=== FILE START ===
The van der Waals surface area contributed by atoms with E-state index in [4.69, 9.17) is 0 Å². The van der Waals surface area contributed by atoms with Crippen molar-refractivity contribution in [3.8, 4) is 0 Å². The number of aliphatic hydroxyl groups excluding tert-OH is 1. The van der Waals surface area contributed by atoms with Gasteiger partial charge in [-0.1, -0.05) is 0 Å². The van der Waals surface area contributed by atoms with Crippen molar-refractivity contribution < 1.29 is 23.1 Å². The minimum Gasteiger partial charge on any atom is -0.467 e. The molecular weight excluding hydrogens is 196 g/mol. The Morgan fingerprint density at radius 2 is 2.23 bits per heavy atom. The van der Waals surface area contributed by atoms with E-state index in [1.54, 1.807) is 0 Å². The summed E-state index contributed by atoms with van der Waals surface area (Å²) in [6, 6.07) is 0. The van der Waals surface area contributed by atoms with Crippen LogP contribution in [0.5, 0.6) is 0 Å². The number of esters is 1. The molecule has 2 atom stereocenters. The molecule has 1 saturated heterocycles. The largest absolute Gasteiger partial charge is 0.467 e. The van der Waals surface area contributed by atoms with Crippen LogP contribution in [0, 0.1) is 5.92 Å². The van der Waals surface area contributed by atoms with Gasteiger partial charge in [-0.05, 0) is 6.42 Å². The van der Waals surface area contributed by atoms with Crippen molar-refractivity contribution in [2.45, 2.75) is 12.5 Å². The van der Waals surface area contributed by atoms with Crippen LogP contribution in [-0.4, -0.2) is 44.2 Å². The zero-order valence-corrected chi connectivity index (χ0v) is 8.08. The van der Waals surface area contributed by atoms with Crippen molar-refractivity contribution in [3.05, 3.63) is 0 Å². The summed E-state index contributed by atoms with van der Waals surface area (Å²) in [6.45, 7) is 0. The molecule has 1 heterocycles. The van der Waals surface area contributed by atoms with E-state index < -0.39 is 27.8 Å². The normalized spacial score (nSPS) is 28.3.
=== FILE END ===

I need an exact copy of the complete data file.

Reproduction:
The van der Waals surface area contributed by atoms with E-state index in [4.69, 9.17) is 0 Å². The van der Waals surface area contributed by atoms with Crippen molar-refractivity contribution in [3.8, 4) is 0 Å². The number of aliphatic hydroxyl groups excluding tert-OH is 1. The van der Waals surface area contributed by atoms with Gasteiger partial charge in [-0.1, -0.05) is 0 Å². The van der Waals surface area contributed by atoms with Crippen molar-refractivity contribution < 1.29 is 23.1 Å². The minimum Gasteiger partial charge on any atom is -0.467 e. The molecular weight excluding hydrogens is 196 g/mol. The Morgan fingerprint density at radius 2 is 2.23 bits per heavy atom. The van der Waals surface area contributed by atoms with E-state index in [1.54, 1.807) is 0 Å². The summed E-state index contributed by atoms with van der Waals surface area (Å²) in [6, 6.07) is 0. The van der Waals surface area contributed by atoms with Crippen LogP contribution in [0.5, 0.6) is 0 Å². The number of esters is 1. The molecule has 2 atom stereocenters. The molecule has 1 saturated heterocycles. The largest absolute Gasteiger partial charge is 0.467 e. The van der Waals surface area contributed by atoms with Crippen LogP contribution in [0, 0.1) is 5.92 Å². The van der Waals surface area contributed by atoms with Gasteiger partial charge in [-0.05, 0) is 6.42 Å². The van der Waals surface area contributed by atoms with Crippen molar-refractivity contribution in [2.45, 2.75) is 12.5 Å². The van der Waals surface area contributed by atoms with Crippen LogP contribution in [-0.4, -0.2) is 44.2 Å². The zero-order valence-corrected chi connectivity index (χ0v) is 8.08. The van der Waals surface area contributed by atoms with Crippen molar-refractivity contribution in [3.05, 3.63) is 0 Å². The summed E-state index contributed by atoms with van der Waals surface area (Å²) in [6.45, 7) is 0. The molecule has 1 heterocycles. The van der Waals surface area contributed by atoms with E-state index < -0.39 is 27.8 Å². The normalized spacial score (nSPS) is 28.3.